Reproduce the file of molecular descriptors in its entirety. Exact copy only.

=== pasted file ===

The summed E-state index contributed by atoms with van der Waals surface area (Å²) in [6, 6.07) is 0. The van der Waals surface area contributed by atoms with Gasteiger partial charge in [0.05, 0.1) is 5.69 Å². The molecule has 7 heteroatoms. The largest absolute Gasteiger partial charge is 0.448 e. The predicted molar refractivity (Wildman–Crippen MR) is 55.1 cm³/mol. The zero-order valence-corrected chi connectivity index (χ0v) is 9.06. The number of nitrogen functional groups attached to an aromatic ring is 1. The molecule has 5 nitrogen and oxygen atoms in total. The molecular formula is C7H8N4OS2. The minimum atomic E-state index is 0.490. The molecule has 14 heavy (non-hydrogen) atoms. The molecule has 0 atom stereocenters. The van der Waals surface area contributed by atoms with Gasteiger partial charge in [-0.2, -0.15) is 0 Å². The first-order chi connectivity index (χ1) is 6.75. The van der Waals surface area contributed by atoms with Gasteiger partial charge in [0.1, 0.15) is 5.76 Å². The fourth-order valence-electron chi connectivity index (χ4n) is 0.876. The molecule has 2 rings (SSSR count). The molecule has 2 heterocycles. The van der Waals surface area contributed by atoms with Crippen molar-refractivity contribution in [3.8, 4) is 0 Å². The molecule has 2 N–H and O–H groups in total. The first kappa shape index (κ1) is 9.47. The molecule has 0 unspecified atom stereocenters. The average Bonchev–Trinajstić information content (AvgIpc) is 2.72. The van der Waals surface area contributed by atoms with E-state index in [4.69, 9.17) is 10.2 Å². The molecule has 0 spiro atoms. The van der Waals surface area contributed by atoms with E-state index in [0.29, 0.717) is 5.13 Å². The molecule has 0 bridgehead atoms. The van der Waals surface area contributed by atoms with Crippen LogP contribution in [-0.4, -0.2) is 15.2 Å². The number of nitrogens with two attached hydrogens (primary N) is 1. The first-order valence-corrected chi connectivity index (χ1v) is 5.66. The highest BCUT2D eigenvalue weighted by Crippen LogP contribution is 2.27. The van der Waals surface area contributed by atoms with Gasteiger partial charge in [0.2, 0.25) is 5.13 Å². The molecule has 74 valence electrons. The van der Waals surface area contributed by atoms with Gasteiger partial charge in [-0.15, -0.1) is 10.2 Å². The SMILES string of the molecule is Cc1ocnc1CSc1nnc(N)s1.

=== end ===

The summed E-state index contributed by atoms with van der Waals surface area (Å²) in [6, 6.07) is 0. The van der Waals surface area contributed by atoms with Gasteiger partial charge in [0.05, 0.1) is 5.69 Å². The molecule has 7 heteroatoms. The largest absolute Gasteiger partial charge is 0.448 e. The predicted molar refractivity (Wildman–Crippen MR) is 55.1 cm³/mol. The zero-order valence-corrected chi connectivity index (χ0v) is 9.06. The number of nitrogen functional groups attached to an aromatic ring is 1. The molecule has 5 nitrogen and oxygen atoms in total. The molecular formula is C7H8N4OS2. The minimum atomic E-state index is 0.490. The molecule has 14 heavy (non-hydrogen) atoms. The molecule has 0 atom stereocenters. The van der Waals surface area contributed by atoms with Gasteiger partial charge in [-0.2, -0.15) is 0 Å². The first-order chi connectivity index (χ1) is 6.75. The van der Waals surface area contributed by atoms with Gasteiger partial charge in [0.1, 0.15) is 5.76 Å². The fourth-order valence-electron chi connectivity index (χ4n) is 0.876. The molecule has 2 rings (SSSR count). The molecule has 2 heterocycles. The van der Waals surface area contributed by atoms with Crippen molar-refractivity contribution in [3.8, 4) is 0 Å². The molecule has 2 N–H and O–H groups in total. The first kappa shape index (κ1) is 9.47. The molecule has 0 unspecified atom stereocenters. The average Bonchev–Trinajstić information content (AvgIpc) is 2.72. The van der Waals surface area contributed by atoms with E-state index in [4.69, 9.17) is 10.2 Å². The molecule has 0 spiro atoms. The van der Waals surface area contributed by atoms with E-state index in [0.29, 0.717) is 5.13 Å². The molecule has 0 bridgehead atoms. The van der Waals surface area contributed by atoms with Crippen LogP contribution in [-0.4, -0.2) is 15.2 Å². The number of nitrogens with two attached hydrogens (primary N) is 1. The first-order valence-corrected chi connectivity index (χ1v) is 5.66. The highest BCUT2D eigenvalue weighted by Crippen LogP contribution is 2.27. The van der Waals surface area contributed by atoms with Gasteiger partial charge in [0.2, 0.25) is 5.13 Å². The molecule has 74 valence electrons. The van der Waals surface area contributed by atoms with Gasteiger partial charge in [-0.15, -0.1) is 10.2 Å². The SMILES string of the molecule is Cc1ocnc1CSc1nnc(N)s1.